Saturday, October 8, 2011

October Horror Movie Challenge 10/7


Species (1995)
(2nd viewing) d. Donaldson, Roger (USA) 108min
The recollections from my initial theatrical encounter held true: Natasha Henstridge looks great in the buff and Steve Johnson’s makeup f/x are enjoyable indeed, but they hardly compensate for the sheer boneheadedness of writer Dennis Feldman’s facepalm plotting and lack of characterization. (H.R. Giger’s creature design, on the other hand, ends up looking disappointingly like an early draft of his Alien work.) Despite a capable cast (Michael Madsen, Ben Kingsley, Marg Helgenbarger, Alfred Molina, Forrest Whitaker) assembled to track down Henstridge’s randy alien/human hybrid “Sil” loose in L.A., each is given a limited number of notes to play – they are “types” rather than people. Whitaker’s unbearably melodramatic “empath” comes off worst, a combo psychic/expository device there to tell the group, “She went that way,” or “She’s angry,” or “She’s looking to breed.” (It works great as a drinking game, less so as a narrative device.) The early scenes, featuring Michelle Williams as the young Sil, succeed best, before the unrepentantly stupid dialogue and poorly thought out plotlines require so much suspension of disbelief you could sprain something.

Starship Troopers 2: Hero of the Federation (2004) (1st viewing) d. Tippett, Phil (USA) 92min
Maybe chalk it up to low expectations, but I genuinely enjoyed this belated sequel to Paul Verhoeven’s 1997 satiric big bug thrill ride for its B-movie simplicity and cast. F/x legend Tippett, after serving as visual effects supervisor on the original, lands his directorial debut, making good use of his alien planet bunker scenario with a group of roughnecks waiting for extraction while pinned down by arachnid enemy forces. Shot for about 5% the cost of its predecessor, the action centers around certain squad members inhabiting a new species of bug, riffing off the ol’ Body Snatchers motif as they amorously spread the creepy crawly enemy amidst their comrades (showing a fair amount of skin in the process – thank you, Kelly Carlson), with no one sure who is really who. Worth your time.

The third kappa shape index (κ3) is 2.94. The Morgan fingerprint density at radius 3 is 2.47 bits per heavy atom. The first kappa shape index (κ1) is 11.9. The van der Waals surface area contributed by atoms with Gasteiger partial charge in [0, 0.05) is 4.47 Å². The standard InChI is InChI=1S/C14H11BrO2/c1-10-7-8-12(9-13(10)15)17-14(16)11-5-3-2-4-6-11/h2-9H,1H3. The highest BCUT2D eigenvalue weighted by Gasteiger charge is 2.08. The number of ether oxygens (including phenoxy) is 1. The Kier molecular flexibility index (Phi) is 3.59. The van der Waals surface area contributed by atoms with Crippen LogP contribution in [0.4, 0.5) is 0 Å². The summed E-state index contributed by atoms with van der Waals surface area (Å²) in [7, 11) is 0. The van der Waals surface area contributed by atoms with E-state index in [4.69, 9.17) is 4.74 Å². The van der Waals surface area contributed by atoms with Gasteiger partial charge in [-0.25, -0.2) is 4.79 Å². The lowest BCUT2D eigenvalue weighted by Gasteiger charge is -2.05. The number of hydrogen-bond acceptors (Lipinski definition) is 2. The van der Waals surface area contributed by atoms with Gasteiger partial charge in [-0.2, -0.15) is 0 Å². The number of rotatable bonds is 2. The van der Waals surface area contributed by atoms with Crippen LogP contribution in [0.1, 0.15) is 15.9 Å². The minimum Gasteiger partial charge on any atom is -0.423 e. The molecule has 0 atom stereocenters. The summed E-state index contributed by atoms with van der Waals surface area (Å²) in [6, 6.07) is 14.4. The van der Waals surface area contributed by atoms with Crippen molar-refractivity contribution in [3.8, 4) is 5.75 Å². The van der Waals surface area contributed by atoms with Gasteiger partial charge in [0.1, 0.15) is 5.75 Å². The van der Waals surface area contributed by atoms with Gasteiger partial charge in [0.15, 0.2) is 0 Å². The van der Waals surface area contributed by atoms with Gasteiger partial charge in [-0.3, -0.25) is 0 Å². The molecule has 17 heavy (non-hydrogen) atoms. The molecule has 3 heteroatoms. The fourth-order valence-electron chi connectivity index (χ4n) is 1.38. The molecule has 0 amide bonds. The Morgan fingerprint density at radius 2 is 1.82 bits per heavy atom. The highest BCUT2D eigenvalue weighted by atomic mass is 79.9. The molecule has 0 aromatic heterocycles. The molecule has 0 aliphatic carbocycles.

Day of the Triffids, The (BBC) (1981) (1st viewing) d. Hannam, Ken (UK) 156min
A terrific adaptation of John Wyndham’s classic sci-fi novel, with the world thrown into chaos after a mysterious meteor showers blinds 99% of the human population; at the same time, genetically engineered (and ambulatory) vegetation start to get hungry for a little snack. The low-budget plant effects, huge lily-like beasts resembling chlorophyll-based ostriches, are stupefyingly unrealistic, but if one can get over that (no mean feat), there are some genuine thrills to be found. John Duttine leads a small group of people – both blind and sighted – to safety, dodging the bloodthirsty plants along the way. There are some amazing scenes of panicked city dwellers helpless in their blindness, and some of the confrontations with the triffids (with their deep clicking “voices”) are surprisingly taut. As is often the case, the most chilling moments feature not monsters but humans behaving badly: the sequences of marauding thugs preying upon the weak or of self-appointed authority figures deciding the new world order are the ones that resonate deepest.

I Married a Monster from Outer Space (1958) (2nd viewing) d. Fowler, Eugene (USA) 78min
Despite its groaner of a title, this terrific little sci-fi mystery is well worth a look. Blushing bride Gloria Talbott muses that that her new mate just “isn’t the man I fell in love with,” a truer statement than she realizes since the groom has actually been replaced by a creature from space. All of the husbands in town are soon swapped out with alien counterparts (spongy, frog-faced monsters in their natural state), leaving the sanctity of marriage in the hands of a few resourceful females (and one lone bachelor, lucky devil). A well-told tale of conspiracy and paranoia from producer/director Gene Fowler, Jr., with minimal special effects well employed.

First Time Views: 17
Repeats: 15
Total Films: 32


  1. I thought Starship Troopers 2 was quite good as it goes

  2. I'd heard so much trash talk about it that I was genuinely surprised, especially considering what a fan I am of the original. But it's a solid creature feature, and that hits the spot with this monster kid.

  3. Even at that age, Michelle Williams was three times the actress that Natasha Henstridge was. And I LIKE Natasha Henstridge.

    For some reason, I kinda like Species 2 better than the original item.

  4. never seen any of the SPECIES follow-ups...probably because I had issues (as you can see) with the first. Ditto MIMIC, which I'm planning to revisit soon.

    Totally forgot Ms. Williams was in this, but if we look over to HALLOWEEN: H20 (where she first came on my radar), I don't think I would have predicted she would have turned out to be the worthy artist that she is today. Thought she was kinda terrible in that.